Colleagues recall spirit of former Bloc Quebecois MP Suzanne Tremblay, dead at 83
MONTREAL -- Former Bloc Quebecois MP Suzanne Tremblay has passed away at the age of 83, according to reports.
A relative of Tremblay's confirmed the news to Radio-Canada, saying she died of cancer at the Rimouski Regional Hospital Centre.
Born in Montreal, Tremblay worked in education, most notably as a professor at the University of Quebec in Rimouski. In 2018, the school awared her the university's Gold Medal to “underline her remarkable contribution to regional development and commitment to rural areas.”
A fervent Quebec nationalist, she was part of the first big wave of Bloc Quebecois MPs elected to Parliament in 1993. Representing the Rimouski-Temiscouata riding, she won her first election by more than 13,000 votes.
She stayed in office until 2004, when she announced her retirement from federal politics.
Among her most notable moments in office were attempts to discredit Jean Charest by revealing his real first name, John.
She took on prominent roles as a critic on several files, including human resources and heritage, forging a close relationship with Liberal minister Sheila Copps.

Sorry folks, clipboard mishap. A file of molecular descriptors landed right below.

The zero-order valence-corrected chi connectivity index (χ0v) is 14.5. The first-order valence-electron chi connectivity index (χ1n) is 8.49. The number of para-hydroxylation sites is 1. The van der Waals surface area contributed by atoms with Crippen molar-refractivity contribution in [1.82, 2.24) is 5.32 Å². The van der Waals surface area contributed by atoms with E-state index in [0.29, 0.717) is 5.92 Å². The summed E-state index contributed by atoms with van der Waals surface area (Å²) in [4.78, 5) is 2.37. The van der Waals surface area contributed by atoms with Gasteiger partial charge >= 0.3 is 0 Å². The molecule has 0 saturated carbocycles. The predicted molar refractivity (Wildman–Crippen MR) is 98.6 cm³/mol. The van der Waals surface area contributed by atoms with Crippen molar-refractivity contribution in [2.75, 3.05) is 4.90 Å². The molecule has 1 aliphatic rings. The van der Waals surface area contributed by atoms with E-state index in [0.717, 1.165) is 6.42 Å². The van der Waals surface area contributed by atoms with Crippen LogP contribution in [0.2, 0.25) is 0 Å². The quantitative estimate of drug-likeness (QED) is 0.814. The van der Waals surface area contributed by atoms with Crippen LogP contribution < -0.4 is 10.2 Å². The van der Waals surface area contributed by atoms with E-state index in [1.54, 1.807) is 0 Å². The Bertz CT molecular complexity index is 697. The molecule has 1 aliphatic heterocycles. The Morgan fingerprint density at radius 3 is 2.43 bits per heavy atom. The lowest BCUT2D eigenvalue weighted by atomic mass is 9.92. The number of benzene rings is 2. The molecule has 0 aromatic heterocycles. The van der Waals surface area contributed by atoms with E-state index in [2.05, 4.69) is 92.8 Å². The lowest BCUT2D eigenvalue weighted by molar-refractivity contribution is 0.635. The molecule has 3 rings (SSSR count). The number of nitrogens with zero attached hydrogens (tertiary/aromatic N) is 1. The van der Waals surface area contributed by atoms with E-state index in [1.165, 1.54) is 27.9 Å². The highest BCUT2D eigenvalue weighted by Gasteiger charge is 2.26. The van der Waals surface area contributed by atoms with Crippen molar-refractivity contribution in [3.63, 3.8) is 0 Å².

Tremblay also served as the Bloc's House Leader, the first woman to hold such a position in the House of Commons.
Former Bloc leader Lucien Bouchard told author Martine Tremblay, for her book 'La Rebellion Tranquille,' that his colleague “had a temper and she was tough to deal with. But the best in politics are often the best to manage.”
Another former leader of the Bloc, Gilles Duceppe, also had his differences with Tremblay, but recalled someone who was “very sensitive” despite a sometimes harsh exterior.
“She had a very strong sense of self that could provoke anger and laughter in her opponents,” he said.
Current Bloc leader Yves-Francois Blanchet said in a statement that he wished to pay tribute “to a fighter, to a woman devoted to her convictions.”
Despite her longtime connection to the Bloc, Tremblay maintained a spirt of independence. In 2019, she supported New Democratic Party candidate Guy Caron.
“I am still a pro-independence activist,” she told L'Avantage newspaper. “But as long as I pay taxes to the federal government, I want to be well represented. Guy Caron has shown me, over the past eight years, his competence and his hard work.”